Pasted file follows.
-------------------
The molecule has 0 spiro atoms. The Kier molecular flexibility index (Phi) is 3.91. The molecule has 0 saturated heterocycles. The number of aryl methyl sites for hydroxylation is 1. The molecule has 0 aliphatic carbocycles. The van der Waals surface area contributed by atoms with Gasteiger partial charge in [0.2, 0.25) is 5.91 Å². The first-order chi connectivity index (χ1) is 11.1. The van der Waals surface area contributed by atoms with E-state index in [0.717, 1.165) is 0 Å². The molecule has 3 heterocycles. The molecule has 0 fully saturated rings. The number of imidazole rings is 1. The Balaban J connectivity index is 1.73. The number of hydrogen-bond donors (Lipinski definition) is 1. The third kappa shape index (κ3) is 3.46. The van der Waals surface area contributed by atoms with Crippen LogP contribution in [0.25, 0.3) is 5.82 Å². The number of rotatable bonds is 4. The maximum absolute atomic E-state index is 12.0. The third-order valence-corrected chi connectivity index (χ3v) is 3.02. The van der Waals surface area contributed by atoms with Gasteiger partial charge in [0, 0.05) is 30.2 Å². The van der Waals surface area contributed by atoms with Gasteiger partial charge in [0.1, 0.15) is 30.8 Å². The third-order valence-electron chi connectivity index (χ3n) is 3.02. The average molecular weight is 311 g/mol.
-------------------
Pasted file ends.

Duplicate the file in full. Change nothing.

The molecule has 0 spiro atoms. The Kier molecular flexibility index (Phi) is 3.91. The molecule has 0 saturated heterocycles. The number of aryl methyl sites for hydroxylation is 1. The molecule has 0 aliphatic carbocycles. The van der Waals surface area contributed by atoms with Gasteiger partial charge in [0.2, 0.25) is 5.91 Å². The first-order chi connectivity index (χ1) is 11.1. The van der Waals surface area contributed by atoms with E-state index in [0.717, 1.165) is 0 Å². The molecule has 3 heterocycles. The molecule has 0 fully saturated rings. The number of imidazole rings is 1. The Balaban J connectivity index is 1.73. The number of hydrogen-bond donors (Lipinski definition) is 1. The third kappa shape index (κ3) is 3.46. The van der Waals surface area contributed by atoms with Crippen LogP contribution in [0.25, 0.3) is 5.82 Å². The number of rotatable bonds is 4. The maximum absolute atomic E-state index is 12.0. The third-order valence-corrected chi connectivity index (χ3v) is 3.02. The van der Waals surface area contributed by atoms with Gasteiger partial charge in [0, 0.05) is 30.2 Å². The van der Waals surface area contributed by atoms with Gasteiger partial charge in [0.1, 0.15) is 30.8 Å². The third-order valence-electron chi connectivity index (χ3n) is 3.02. The average molecular weight is 311 g/mol.